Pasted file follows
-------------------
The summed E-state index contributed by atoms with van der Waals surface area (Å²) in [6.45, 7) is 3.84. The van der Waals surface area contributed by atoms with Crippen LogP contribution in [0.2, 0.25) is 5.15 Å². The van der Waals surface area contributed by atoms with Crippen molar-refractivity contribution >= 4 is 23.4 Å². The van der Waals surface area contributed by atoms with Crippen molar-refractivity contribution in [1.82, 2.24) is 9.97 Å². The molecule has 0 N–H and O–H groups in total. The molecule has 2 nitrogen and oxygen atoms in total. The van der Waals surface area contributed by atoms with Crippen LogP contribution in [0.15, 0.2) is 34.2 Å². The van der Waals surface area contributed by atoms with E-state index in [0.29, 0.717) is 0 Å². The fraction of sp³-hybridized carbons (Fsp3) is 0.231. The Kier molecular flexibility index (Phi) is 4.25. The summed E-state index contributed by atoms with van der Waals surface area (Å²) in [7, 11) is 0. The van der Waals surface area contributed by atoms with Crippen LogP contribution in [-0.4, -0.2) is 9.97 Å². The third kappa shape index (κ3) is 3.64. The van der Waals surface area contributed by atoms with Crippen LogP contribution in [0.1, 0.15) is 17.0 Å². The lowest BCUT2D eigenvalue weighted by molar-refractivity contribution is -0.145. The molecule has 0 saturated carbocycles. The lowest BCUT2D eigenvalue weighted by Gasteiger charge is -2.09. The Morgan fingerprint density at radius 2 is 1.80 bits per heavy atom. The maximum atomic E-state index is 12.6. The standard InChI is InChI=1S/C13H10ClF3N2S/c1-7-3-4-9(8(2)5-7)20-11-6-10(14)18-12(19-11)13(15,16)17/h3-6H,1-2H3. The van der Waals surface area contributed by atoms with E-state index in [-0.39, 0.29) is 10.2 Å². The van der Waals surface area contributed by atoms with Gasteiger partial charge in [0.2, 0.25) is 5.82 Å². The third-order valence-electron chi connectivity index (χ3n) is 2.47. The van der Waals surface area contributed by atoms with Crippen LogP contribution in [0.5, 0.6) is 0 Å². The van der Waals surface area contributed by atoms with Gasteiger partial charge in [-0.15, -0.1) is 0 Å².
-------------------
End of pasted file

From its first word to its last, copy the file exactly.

The summed E-state index contributed by atoms with van der Waals surface area (Å²) in [6.45, 7) is 3.84. The van der Waals surface area contributed by atoms with Crippen LogP contribution in [0.2, 0.25) is 5.15 Å². The van der Waals surface area contributed by atoms with Crippen molar-refractivity contribution >= 4 is 23.4 Å². The van der Waals surface area contributed by atoms with Crippen molar-refractivity contribution in [1.82, 2.24) is 9.97 Å². The molecule has 0 N–H and O–H groups in total. The molecule has 2 nitrogen and oxygen atoms in total. The van der Waals surface area contributed by atoms with Crippen LogP contribution in [0.15, 0.2) is 34.2 Å². The van der Waals surface area contributed by atoms with E-state index in [0.29, 0.717) is 0 Å². The fraction of sp³-hybridized carbons (Fsp3) is 0.231. The Kier molecular flexibility index (Phi) is 4.25. The summed E-state index contributed by atoms with van der Waals surface area (Å²) in [7, 11) is 0. The van der Waals surface area contributed by atoms with Crippen LogP contribution in [-0.4, -0.2) is 9.97 Å². The third kappa shape index (κ3) is 3.64. The van der Waals surface area contributed by atoms with Crippen LogP contribution in [0.1, 0.15) is 17.0 Å². The lowest BCUT2D eigenvalue weighted by molar-refractivity contribution is -0.145. The molecule has 0 saturated carbocycles. The lowest BCUT2D eigenvalue weighted by Gasteiger charge is -2.09. The Morgan fingerprint density at radius 2 is 1.80 bits per heavy atom. The maximum atomic E-state index is 12.6. The standard InChI is InChI=1S/C13H10ClF3N2S/c1-7-3-4-9(8(2)5-7)20-11-6-10(14)18-12(19-11)13(15,16)17/h3-6H,1-2H3. The van der Waals surface area contributed by atoms with E-state index in [-0.39, 0.29) is 10.2 Å². The van der Waals surface area contributed by atoms with Gasteiger partial charge in [0.2, 0.25) is 5.82 Å². The third-order valence-electron chi connectivity index (χ3n) is 2.47. The van der Waals surface area contributed by atoms with Crippen LogP contribution in [0.5, 0.6) is 0 Å². The van der Waals surface area contributed by atoms with Gasteiger partial charge in [-0.15, -0.1) is 0 Å².